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Date: 2024-05-27 Page is: DBtxt003.php txt00019412

Activism
Physicians for Human Rights

Far too many issues are impacting the good work that physicians are called to do ... August 20th, 2020

Burgess COMMENTARY

Peter Burgess
Federal Forces Attacked Volunteer Medics and Protestors in Portland Physicians for Human Rights Unsubscribe
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Our findings on the reckless use of tear gas and rubber bullets. PHR E-News
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How U.S. Federal Law Enforcement Attacked Volunteer Medics and Used Dangerous Crowd-Control Weapons As people across the United States continued to protest the death of George Floyd and voice their support for racial equality, the Trump administration responded by sending federal forces to Portland, Oregon, where it soon became clear that demonstrations were being met with excessive force. To document these abuses, in July PHR deployed a team of expert medical and human rights researchers to Portland to assess the use of tear gas, rubber bullets, and other crowd-control weapons against demonstrators. Read the preliminary findings of what we saw in Portland and why dangerous crowd-control weapons must be regulated.
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Health Organizations to U.S. Governors: Take Action to Keep Health Workers Safe As COVID-19 cases and deaths of health workers mount in the United States, a group of the country’s leading health professional associations have called on state governors to enact and enforce stronger protections for workers in health care settings. Together with PHR, ten leading health organizations – which collectively represent tens of thousands of doctors, nurses, and others who work in the country’s coronavirus-besieged hospitals and clinics – have issued a joint letter to the nation’s governors, pressing them to take up urgent, universal, and enforceable protections for workers in health care settings. Read the statement calling for better protections of health care workers on the front lines of COVID-19 in the United States.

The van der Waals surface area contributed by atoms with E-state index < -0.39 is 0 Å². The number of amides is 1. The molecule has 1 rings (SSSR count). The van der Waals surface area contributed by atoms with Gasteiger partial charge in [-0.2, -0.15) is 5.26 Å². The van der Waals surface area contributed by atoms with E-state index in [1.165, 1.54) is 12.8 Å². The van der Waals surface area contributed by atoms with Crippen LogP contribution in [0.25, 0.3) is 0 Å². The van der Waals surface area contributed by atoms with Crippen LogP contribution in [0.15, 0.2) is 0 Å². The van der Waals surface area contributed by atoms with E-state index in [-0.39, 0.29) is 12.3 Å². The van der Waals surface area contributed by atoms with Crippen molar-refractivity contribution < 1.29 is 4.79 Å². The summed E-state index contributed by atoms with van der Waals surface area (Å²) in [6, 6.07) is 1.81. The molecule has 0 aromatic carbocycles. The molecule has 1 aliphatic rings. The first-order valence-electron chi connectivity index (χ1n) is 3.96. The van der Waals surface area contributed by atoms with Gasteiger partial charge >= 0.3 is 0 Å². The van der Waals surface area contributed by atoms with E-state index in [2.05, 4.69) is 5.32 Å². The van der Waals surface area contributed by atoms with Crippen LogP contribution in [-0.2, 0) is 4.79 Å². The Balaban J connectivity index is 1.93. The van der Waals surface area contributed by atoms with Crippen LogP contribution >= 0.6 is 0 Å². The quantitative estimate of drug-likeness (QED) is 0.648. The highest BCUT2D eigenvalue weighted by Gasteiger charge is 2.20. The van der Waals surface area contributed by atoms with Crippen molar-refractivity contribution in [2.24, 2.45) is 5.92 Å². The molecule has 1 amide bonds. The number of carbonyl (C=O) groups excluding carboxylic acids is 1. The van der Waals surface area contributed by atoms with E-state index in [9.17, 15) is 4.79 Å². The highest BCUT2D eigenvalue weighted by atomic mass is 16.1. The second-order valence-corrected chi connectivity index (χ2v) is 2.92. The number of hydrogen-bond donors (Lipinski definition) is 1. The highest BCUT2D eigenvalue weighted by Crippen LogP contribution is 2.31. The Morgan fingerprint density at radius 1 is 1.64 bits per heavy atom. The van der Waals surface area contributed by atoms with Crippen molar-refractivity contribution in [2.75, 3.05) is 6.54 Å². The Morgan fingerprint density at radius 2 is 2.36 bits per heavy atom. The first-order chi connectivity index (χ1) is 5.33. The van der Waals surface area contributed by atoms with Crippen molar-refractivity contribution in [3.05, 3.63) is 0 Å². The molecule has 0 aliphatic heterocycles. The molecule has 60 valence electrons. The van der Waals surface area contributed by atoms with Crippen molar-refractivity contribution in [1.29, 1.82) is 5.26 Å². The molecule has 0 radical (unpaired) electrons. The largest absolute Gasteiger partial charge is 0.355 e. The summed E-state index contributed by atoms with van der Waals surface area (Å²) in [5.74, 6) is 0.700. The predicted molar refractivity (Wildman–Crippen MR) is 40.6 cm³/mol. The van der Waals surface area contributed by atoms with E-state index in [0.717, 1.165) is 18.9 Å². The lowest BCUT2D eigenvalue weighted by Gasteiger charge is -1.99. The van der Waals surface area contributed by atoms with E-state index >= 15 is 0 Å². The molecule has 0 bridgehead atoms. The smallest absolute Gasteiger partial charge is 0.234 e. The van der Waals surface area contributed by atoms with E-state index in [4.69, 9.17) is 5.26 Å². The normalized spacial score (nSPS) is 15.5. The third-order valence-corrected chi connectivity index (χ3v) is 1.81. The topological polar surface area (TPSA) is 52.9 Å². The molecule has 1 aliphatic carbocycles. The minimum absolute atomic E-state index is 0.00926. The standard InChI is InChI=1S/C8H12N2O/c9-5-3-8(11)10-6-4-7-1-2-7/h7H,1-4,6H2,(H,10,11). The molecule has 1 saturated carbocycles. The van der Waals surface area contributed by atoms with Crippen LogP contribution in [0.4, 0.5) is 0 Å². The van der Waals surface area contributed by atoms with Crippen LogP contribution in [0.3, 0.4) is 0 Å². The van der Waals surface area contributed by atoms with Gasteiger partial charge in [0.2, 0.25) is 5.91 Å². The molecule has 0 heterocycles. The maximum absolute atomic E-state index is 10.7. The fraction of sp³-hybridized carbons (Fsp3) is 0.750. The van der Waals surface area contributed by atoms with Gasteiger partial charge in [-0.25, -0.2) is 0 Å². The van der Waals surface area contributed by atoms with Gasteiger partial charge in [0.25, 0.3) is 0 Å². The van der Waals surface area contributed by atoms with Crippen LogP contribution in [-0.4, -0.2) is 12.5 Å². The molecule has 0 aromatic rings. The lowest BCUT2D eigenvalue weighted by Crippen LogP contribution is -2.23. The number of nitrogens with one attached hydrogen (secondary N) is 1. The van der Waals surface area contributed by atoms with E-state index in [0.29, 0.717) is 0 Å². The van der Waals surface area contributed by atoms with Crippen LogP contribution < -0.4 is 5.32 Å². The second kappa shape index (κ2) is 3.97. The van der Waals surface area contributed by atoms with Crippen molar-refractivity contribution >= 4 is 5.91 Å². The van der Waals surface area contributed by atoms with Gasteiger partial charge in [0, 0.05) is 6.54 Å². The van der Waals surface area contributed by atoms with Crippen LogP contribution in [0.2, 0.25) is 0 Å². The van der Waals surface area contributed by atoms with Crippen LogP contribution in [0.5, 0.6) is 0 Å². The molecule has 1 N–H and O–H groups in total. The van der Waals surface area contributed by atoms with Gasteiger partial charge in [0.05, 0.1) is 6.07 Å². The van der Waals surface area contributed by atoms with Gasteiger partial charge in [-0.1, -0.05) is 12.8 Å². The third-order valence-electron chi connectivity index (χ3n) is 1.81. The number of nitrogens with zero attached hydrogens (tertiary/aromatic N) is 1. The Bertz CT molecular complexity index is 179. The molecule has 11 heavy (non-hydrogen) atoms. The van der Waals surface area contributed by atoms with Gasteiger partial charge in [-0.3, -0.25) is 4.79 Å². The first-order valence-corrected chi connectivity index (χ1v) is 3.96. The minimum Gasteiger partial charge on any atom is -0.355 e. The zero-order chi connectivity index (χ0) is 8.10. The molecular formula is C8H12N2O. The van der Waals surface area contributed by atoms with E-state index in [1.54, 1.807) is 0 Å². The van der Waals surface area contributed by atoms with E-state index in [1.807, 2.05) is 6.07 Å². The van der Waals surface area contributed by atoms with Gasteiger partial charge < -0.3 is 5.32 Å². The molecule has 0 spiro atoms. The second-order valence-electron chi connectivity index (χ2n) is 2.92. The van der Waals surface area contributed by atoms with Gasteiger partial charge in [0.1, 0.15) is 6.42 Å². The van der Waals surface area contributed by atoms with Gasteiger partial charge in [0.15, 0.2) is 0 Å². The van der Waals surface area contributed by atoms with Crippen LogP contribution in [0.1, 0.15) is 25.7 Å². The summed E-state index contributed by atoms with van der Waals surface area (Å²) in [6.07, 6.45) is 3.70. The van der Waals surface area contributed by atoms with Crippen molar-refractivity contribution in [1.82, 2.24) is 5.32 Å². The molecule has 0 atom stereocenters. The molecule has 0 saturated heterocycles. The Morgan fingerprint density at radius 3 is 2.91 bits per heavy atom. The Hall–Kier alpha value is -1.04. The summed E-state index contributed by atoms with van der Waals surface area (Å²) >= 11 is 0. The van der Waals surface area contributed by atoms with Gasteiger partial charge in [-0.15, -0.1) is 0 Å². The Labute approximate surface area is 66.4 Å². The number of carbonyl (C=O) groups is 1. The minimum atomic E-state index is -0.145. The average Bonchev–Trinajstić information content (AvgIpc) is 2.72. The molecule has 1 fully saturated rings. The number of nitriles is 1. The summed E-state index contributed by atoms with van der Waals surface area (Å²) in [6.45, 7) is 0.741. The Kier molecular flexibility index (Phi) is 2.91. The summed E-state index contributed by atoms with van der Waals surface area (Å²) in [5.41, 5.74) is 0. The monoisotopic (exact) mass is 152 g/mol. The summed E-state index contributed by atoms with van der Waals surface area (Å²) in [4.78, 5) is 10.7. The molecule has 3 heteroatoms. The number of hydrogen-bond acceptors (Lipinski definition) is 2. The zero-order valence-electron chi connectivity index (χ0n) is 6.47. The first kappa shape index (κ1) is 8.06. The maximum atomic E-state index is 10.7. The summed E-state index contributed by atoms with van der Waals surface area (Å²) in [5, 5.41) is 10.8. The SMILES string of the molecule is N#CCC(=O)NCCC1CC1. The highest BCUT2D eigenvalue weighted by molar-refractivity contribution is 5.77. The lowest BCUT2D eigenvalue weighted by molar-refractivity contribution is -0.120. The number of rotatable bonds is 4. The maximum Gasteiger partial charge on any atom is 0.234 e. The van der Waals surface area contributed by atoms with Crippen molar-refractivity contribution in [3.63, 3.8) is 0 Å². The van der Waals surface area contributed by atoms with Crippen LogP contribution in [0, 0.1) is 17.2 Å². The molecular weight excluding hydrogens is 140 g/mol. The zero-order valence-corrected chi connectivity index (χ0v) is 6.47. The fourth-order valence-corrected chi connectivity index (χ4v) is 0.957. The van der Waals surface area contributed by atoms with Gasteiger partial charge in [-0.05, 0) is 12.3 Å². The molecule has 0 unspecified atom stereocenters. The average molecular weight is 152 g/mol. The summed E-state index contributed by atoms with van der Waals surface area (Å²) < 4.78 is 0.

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Watch: The Risk of Mass Atrocities During a Pandemic The COVID-19 pandemic poses a great threat to populations already at risk of genocide and crimes against humanity at the hands of their governments. The pandemic may be weaponized by authoritarian states as an opportunity to commit mass atrocities while attention is elsewhere or to deny certain populations their right to health. On Wednesday, August 19, PHR convened an expert discussion on populations at-risk, specifically the case of the hundreds of thousands of Rohingya who in 2017 were driven from their homes and forced to flee across the border to Bangladesh. The discussion, which was moderated by PHR Board Member Ambassador Stephen Rapp, is part of PHR’s weekly webinar series on the multidimensional impacts of COVID-19 on health and human rights. Watch the discussion on mass atrocities and browse previous webinars in our series.
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Voices from the Pandemic: In ICE Detention, “Everyone that doesn’t have it yet is going to get it.” When Dr. Merlys Rodriguez Hernandez fled persecution in Cuba in September 2019, the 28-year-old physician hoped she and her husband would be able to embark on a new life with the protection of asylum in the United States. Instead, she has spent the last 10 months locked up in U.S. immigration detention. And that was just the beginning. Dr. Rodriguez Hernandez is just one of the nearly 4,200 people who has contracted COVID-19 in U.S. immigration detention, where people are at extremely high risk for exposure to the coronavirus. Read more about Dr. Rodriguez and why health professionals have joined PHR to sound the alarm about the risks of COVID-19 in U.S. detention facilities.
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Realizing Accountability for Conflict-related Sexual Violence PHR has long been committed to supporting justice processes for survivors of sexual violence. So we were honored when our director of programs Karen Naimer was included in a new digital dialogue alongside United Nations Under-Secretary General and Special Representative of the Secretary-General on Sexual Violence in Conflict, Pramila Patten, as well as Margot Wallström, former Minister for Foreign Affairs for Sweden. Naimer discussed national accountability for child survivors of sexual violence in Kavumu, DRC – the topic of an article co-authored by PHR and TRIAL International in a new, Special Issue of the Journal of International Criminal Justice.
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Watch the expert discussion here. DONATE: Support PHR’s Critical Work These continue to be unprecedented times. And while our team of researchers and health professionals has been working to strengthen the world's response to COVID-19, the current public health crisis only highlights the issues PHR has been working on for decades: advocating for science- and rights-based approaches, protecting health workers, and safeguarding the dignity and human rights of all people.
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